Super foods flex their clout

Unsuccessful at federal level, US opponents turn to states

It's spring, the season when American farmers return to their fields with trucks, tractors, cultivators, and plows. Some of their machinery has seen better days, but at least one part of their operations is the very latest high tech: their seed.

In the United States, a whopping 85 percent of the soybeans, three-fourths of the cotton, and nearly half of the corn planted last year were super varieties whose genes have been manipulated in a laboratory. These and nearly a dozen other genetically modified (GM) crops - from papaya and potatoes to squash, sugar beets, tobacco, and tomatoes - have been altered by scientists to produce higher yields or to better resist herbicides, pests, or drought.

In all, an area larger than the state of California is under cultivation in the US with bioengineered crops. Most Americans consume these GM foods without a second thought - or a label telling of the GM content. That's because the US government does not consider these changed crops to be different enough from their conventional counterparts to warrant special labeling.

Much of the world disagrees. In Europe and parts of Africa and Asia, concern about GM crops is much higher, and governments are setting stricter standards. By contrast in the US, the technology is not only moving forward, the battleground has shifted.

Instead of pushing for nationwide labeling, opponents have moved to the state and local levels. This has made the debate less visible and changed its nature from primarily a consumer-driven controversy into a producer-driven one. Concerns center on the technology's economic impact on organic farmers and foreign sales, as well as on the benefits and dangers of producing drugs and industrial compounds in farm fields.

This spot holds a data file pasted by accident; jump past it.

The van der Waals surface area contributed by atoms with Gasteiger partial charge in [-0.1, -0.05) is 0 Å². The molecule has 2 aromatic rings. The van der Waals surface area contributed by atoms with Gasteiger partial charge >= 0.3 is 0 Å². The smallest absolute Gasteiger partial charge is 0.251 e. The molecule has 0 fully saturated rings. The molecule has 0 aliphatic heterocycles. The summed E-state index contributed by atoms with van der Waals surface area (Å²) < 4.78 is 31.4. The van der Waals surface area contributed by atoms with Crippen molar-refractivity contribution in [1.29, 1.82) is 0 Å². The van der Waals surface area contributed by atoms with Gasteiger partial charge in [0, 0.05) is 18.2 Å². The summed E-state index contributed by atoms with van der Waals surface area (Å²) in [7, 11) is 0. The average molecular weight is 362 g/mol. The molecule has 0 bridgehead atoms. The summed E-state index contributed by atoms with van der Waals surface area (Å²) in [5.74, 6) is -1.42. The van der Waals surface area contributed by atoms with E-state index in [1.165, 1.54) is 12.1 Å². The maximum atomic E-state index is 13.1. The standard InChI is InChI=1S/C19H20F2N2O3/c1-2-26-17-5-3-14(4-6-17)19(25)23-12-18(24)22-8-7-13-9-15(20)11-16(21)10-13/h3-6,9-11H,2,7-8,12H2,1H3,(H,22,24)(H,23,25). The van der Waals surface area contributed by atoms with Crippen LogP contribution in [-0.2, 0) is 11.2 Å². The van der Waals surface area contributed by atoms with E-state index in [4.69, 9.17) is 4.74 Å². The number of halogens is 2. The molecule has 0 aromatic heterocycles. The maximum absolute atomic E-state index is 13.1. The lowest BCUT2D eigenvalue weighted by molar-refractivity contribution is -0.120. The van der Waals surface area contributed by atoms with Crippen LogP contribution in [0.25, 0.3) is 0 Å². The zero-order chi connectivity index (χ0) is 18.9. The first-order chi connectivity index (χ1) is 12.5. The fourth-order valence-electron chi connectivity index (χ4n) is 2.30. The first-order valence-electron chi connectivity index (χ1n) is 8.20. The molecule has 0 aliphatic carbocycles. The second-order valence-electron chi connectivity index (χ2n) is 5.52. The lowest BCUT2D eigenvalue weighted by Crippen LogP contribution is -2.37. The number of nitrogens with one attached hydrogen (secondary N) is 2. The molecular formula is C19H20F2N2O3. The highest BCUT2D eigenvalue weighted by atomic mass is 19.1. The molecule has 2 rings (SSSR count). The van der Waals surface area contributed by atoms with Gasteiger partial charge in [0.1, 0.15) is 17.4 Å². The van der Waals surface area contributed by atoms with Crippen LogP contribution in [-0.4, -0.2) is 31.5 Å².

"What we see is that the states are the battleground for a lot of these conflicts that the introduction of biotechnology has created," says Michael Rodemeyer, executive director of the Pew Initiative on Food and Biotechnology, a nonpartisan think tank in Washington, D.C. States see big opportunities for economic growth with this "very promising technology," he says. But they're also "very concerned about protecting their existing agricultural base," meaning they want safeguards that GM crops won't accidentally mix with other crops or acquire their traits, such as resistance to herbicides.

In all, 35 states introduced some kind of GM crop legislation in 2003-2004, according to statistics compiled by the Pew Initiative. A total of 170 bills and resolutions were introduced and 37 passed, about 22 percent.

In California, counties have banned GM crops, saying that they would reduce the value of local organic produce. "A lot of the anti-GM and pro-organic communities feel that they have more power at the local and county levels than they do at the state level," Mr. Rodemeyer says.

Encouraged by pro-biotech forces, states are countering by passing laws that ban local regulation of GM crops. In 2004, South Dakota and Pennsylvania enacted such laws. This spring, six more states joined them, according to the Pew Initiative: Georgia, Idaho, Indiana, Iowa, Kansas, and North Dakota.